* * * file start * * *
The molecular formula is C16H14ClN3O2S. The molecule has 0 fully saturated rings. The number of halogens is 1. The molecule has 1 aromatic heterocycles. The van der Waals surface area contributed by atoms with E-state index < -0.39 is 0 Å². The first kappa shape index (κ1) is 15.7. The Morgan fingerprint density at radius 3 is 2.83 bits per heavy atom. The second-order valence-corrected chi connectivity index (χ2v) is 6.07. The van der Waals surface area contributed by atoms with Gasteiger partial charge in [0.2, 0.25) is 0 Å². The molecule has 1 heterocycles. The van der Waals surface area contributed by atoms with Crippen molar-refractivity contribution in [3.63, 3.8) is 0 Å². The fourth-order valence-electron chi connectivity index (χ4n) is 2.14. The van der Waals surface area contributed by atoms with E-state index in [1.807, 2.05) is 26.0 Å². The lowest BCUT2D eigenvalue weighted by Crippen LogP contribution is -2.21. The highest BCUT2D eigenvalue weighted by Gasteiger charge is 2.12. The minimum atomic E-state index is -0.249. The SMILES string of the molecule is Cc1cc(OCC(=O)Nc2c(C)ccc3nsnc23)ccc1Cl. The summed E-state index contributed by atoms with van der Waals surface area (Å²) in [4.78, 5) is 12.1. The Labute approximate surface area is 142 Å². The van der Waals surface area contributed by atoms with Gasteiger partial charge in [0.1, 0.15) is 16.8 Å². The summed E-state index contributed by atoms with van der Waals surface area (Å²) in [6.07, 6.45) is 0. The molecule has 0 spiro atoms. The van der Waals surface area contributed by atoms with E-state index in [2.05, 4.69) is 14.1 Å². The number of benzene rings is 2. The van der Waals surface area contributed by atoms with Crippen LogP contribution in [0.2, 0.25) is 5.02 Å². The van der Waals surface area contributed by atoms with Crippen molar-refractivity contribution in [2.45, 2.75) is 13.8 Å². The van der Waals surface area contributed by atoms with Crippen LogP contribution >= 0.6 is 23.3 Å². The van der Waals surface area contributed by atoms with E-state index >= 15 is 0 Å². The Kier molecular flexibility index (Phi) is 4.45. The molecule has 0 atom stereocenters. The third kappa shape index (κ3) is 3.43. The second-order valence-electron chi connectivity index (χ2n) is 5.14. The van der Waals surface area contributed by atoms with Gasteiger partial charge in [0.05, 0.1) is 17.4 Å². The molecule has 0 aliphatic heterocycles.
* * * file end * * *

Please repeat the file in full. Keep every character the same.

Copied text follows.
The molecular formula is C16H14ClN3O2S. The molecule has 0 fully saturated rings. The number of halogens is 1. The molecule has 1 aromatic heterocycles. The van der Waals surface area contributed by atoms with E-state index < -0.39 is 0 Å². The first kappa shape index (κ1) is 15.7. The Morgan fingerprint density at radius 3 is 2.83 bits per heavy atom. The second-order valence-corrected chi connectivity index (χ2v) is 6.07. The van der Waals surface area contributed by atoms with Gasteiger partial charge in [0.2, 0.25) is 0 Å². The molecule has 1 heterocycles. The van der Waals surface area contributed by atoms with Crippen molar-refractivity contribution in [3.63, 3.8) is 0 Å². The fourth-order valence-electron chi connectivity index (χ4n) is 2.14. The van der Waals surface area contributed by atoms with E-state index in [1.807, 2.05) is 26.0 Å². The lowest BCUT2D eigenvalue weighted by Crippen LogP contribution is -2.21. The highest BCUT2D eigenvalue weighted by Gasteiger charge is 2.12. The minimum atomic E-state index is -0.249. The SMILES string of the molecule is Cc1cc(OCC(=O)Nc2c(C)ccc3nsnc23)ccc1Cl. The summed E-state index contributed by atoms with van der Waals surface area (Å²) in [4.78, 5) is 12.1. The Labute approximate surface area is 142 Å². The van der Waals surface area contributed by atoms with Gasteiger partial charge in [0.1, 0.15) is 16.8 Å². The summed E-state index contributed by atoms with van der Waals surface area (Å²) in [6.07, 6.45) is 0. The molecule has 0 spiro atoms. The van der Waals surface area contributed by atoms with E-state index in [2.05, 4.69) is 14.1 Å². The number of benzene rings is 2. The van der Waals surface area contributed by atoms with Crippen LogP contribution in [0.2, 0.25) is 5.02 Å². The van der Waals surface area contributed by atoms with Crippen molar-refractivity contribution in [2.45, 2.75) is 13.8 Å². The van der Waals surface area contributed by atoms with Crippen LogP contribution >= 0.6 is 23.3 Å². The van der Waals surface area contributed by atoms with E-state index >= 15 is 0 Å². The Kier molecular flexibility index (Phi) is 4.45. The molecule has 0 atom stereocenters. The third kappa shape index (κ3) is 3.43. The second-order valence-electron chi connectivity index (χ2n) is 5.14. The van der Waals surface area contributed by atoms with Gasteiger partial charge in [0.05, 0.1) is 17.4 Å². The molecule has 0 aliphatic heterocycles.